Stephen Curry will be remembered as one of the most transcendent basketball players in the history of the game. (Stan Olszewski/Special to S.F. Examiner)

Stephen Curry will be remembered as one of the most transcendent basketball players in the history of the game. (Stan Olszewski/Special to S.F. Examiner)

Win or lose, Steph Curry’s impact on basketball is undeniable

If Tuesday night was the first time you ever watched the Golden State Warriors, you might believe it was the first time they’ve played together as a team.

They were throttled by the Utah Jazz as porous defense and an inability to knock down a shot led to an embarrassing loss.

I really don’t want to hit you with one of those lame cliches like “it was just one of those nights,” but what else is there to say? The defending champs stunk it up in Salt Lake City and dropped their 11th game of the season.

But an individual game result in January cant overshadow an exceptional body of work. Especially after we were all recently reminded just how phenomenal Stephen Curry is, and how he’s become a global icon that’s transcended the game of basketball.

Curry scored a season-high 49 points against Kyrie Irving and the Boston Celtics with a soft touch around the rim and an array of 3-pointers. He’s joining a club that’s only let in guys like Michael Jordan, Magic Johnson, Larry Bird and Kareem Abdul-Jabbar — trendsetters who changed the sport.

The trickle-down effect Curry is having at all levels of basketball is now reality. Kobe Bryant and Vince Carter grew up watching Jordan revolutionize basketball with his sneakers, tongue-wagging and patented fadeaway, and tried to model their games after No. 23.

Now, Trae Young of Oklahoma — the 6-foot-2,180-pound 19-year-old freshman phenom who is averaging 29.6 points and 9.6 points a game and dropped 44 points Tuesday night against Baylor — is ushering in a new wave of players who will mimic Curry.

As a child, Young recorded all of Curry’s games and learned that he could tilt the floor like the Baby-Faced Assassin. And he’s grown into a player who is a threat to score from 30-feet away from the basket.

This won’t be the last time we see a young hooper study and master all of Curry’s tricks. This is just the beginning. Globally, over the next 10 years, Curry’s fingerprints will be all over basketball.

Are there stronger, athletic players who can run faster and jump higher than Curry? Sure. Is he a lockdown defender? No, but he’s better than you might think on that end.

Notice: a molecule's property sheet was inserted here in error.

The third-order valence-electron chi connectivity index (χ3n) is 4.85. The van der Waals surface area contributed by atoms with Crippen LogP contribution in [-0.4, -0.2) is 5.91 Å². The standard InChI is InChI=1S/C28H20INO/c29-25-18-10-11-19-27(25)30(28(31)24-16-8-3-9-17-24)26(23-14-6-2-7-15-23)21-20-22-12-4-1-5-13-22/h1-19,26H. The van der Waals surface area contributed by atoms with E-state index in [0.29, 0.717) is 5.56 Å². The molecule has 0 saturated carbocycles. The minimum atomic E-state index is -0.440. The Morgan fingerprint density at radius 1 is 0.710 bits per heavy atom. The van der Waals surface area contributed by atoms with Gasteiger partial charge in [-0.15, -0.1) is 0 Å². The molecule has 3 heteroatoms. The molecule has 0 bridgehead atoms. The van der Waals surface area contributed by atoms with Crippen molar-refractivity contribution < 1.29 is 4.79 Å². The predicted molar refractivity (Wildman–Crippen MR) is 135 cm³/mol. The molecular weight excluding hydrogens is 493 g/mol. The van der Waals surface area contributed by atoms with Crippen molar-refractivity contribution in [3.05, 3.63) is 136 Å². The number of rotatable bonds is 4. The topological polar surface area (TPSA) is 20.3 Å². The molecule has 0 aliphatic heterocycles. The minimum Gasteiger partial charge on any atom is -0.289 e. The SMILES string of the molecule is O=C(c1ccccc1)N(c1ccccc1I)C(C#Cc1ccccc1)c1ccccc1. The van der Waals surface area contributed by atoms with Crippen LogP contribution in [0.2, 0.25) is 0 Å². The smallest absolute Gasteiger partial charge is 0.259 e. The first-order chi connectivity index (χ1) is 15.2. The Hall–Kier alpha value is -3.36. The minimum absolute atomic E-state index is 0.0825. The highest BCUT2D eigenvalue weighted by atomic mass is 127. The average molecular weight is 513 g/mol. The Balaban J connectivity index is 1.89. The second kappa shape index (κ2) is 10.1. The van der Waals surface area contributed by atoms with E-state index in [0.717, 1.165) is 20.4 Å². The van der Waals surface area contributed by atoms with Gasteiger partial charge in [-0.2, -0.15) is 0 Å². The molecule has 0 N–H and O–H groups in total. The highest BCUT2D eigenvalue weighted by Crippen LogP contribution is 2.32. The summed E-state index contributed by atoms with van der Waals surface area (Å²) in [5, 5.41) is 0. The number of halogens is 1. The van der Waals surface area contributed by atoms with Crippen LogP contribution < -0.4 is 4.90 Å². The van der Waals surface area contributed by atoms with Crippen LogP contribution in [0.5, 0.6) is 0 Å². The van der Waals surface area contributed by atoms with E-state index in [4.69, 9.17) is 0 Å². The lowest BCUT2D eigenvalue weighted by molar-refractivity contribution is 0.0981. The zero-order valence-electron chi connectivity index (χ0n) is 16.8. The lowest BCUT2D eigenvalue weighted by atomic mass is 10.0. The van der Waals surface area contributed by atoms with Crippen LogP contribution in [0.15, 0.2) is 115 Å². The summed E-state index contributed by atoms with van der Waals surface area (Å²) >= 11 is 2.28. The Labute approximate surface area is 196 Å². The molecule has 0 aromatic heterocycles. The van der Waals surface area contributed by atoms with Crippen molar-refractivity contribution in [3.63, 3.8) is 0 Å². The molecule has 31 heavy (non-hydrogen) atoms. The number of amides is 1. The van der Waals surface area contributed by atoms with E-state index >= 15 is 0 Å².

Curry is the People’s Champ – the face of basketball with a combination of lethal shooting and deft ballhandling that has made him the most popular player in the NBA.

Yes, more popular than LeBron James, Kevin Durant, Russell Westbrook and James Harden. He boasts the top-selling jersey in the NBA because he doesn’t possess the freakish attributes of some of his peers.

There’s plenty of evidence of his influence on the hardwood. Just peep the 2017 NBA Finals.

Once Curry crossed half court on a fast break or came off of a screen, multiple Cleveland Cavaliers’ would converge onto the sharp-shooter, fearing he’d break their spirits with a 25-foot swish — only to be disappointed when he passed it off for a thunderous Durant dunk or a wide open Klay Thompson 3-pointer.

Whether it was Abdul-Jabbar’s skyhook or Iverson’s sleeve, cornrows and tattoos, Curry can sit at the table with transcendent superstars — because he is just that.

Believing James and Durant are the best players in the NBA is OK, but the most incomparable figure is Curry — and it’s not even close.

Barring injury, Curry will obliterate the 3-point record books and finish in the top-five in career free throw percentage — all while winning multiple championships and Most Valuable Player awards.

Whether you like his style of basketball or not, one thing you can’t disagree with is his influence on the game of basketball.

Fans should be thankful we’re witnessing Curry’s greatness. Whether he can bring it every night or not.

Bonta Hill of 95.7 The Game can be heard from 12-3 on the Greg Papa Show. Born and bred in San Francisco, he is a sports junkie who loves to sit in the lab (home), eats breakfast food for dinner, and has a newfound love for tequila. Follow at your own risk on Twitter @BontaHill.

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